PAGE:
Lake Karinyup CC occupies a very impressive site dominated by a large sprawling clubhouse sitting on the high point – and looking quite majestic, I must say!
Perhaps this is the quintessential Aussie course with its genuine bush setting, large eucalyptus trees, black boys, and kangaroos roaming.
The playing surfaces are immaculate, and even the rough looks better maintained than most courses could dream of. However the hilly site has its drawbacks with quite a number of long blind uphill tee shots.
I liked the look of the green complexes with tasteful bunkering, but putting was not easy given the overall gradient of the green sites. A number of greens are approached downhill to a green falling away.
The course appears to be quite difficult for those that have low ball flights or slow swing speeds with bunkering across the front of the green on a few occasions meaning a serious carry and little chance of stopping the ball if successful. These holes have no option to run the ball in- holes 16 & 17 are good examples of this.
Lake Karinyup would be a great starting point for international visitors wanting to see a top quality Australian Course in a classic bush setting, and should be part of any West Australian golf expeditions.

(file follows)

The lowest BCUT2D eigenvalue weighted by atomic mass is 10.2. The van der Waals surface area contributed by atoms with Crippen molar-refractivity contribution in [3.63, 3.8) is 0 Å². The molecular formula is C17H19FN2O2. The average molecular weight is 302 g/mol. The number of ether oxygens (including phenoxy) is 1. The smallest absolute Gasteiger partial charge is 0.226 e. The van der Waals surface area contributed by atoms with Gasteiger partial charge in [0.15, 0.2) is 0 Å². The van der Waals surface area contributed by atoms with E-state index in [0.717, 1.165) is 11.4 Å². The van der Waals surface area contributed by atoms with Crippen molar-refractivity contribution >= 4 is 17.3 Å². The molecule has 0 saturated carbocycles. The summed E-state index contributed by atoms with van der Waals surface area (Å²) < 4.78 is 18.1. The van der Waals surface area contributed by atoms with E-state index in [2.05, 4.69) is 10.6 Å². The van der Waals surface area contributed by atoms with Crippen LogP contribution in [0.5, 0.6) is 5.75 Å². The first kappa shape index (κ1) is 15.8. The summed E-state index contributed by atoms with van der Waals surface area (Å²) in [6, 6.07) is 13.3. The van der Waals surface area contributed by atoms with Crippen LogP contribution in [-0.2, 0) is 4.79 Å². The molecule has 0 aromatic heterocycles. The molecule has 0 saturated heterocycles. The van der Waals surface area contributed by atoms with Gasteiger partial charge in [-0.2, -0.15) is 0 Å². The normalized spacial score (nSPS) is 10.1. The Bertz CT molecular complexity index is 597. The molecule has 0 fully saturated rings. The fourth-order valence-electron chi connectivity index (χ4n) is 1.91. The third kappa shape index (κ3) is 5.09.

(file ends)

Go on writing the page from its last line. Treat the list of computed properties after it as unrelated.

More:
Peter Wood is the founder of The Travelling Golfer – click the link to read his full review.
This course is the best in the West for a reason. Last year it held the Perth International World Super 6 tournament as well as 4 Australian Men's opens.
It has it all at Lake Karrinyup great routing, undulation on fairways and on the greens.
Surrounded by beautiful natural Australian bushland and fauna, plenty of kangaroos are seen here day in day out.
Do yourself a favour and make a booking here when in Perth,18 in the morning, lunch,18 in the afternoon to really appreciate it!
Nothing worse than a famous course that is a let down when you finally see it. Nothing better than finding a gem you have never heard of. This is the latter. First time in Perth for me and went out as guest a week before a Euro tour event was to be played there. Apart from the fact I have never seen a better conditioned course in my life nor a more beautiful place to play (and I have been to Augusta and Pebble), it is really quite something. A course you would happily play for the rest of your life. That is about the highest praise I can give. If only it were not at the ends of the earth, it would be easily world top 50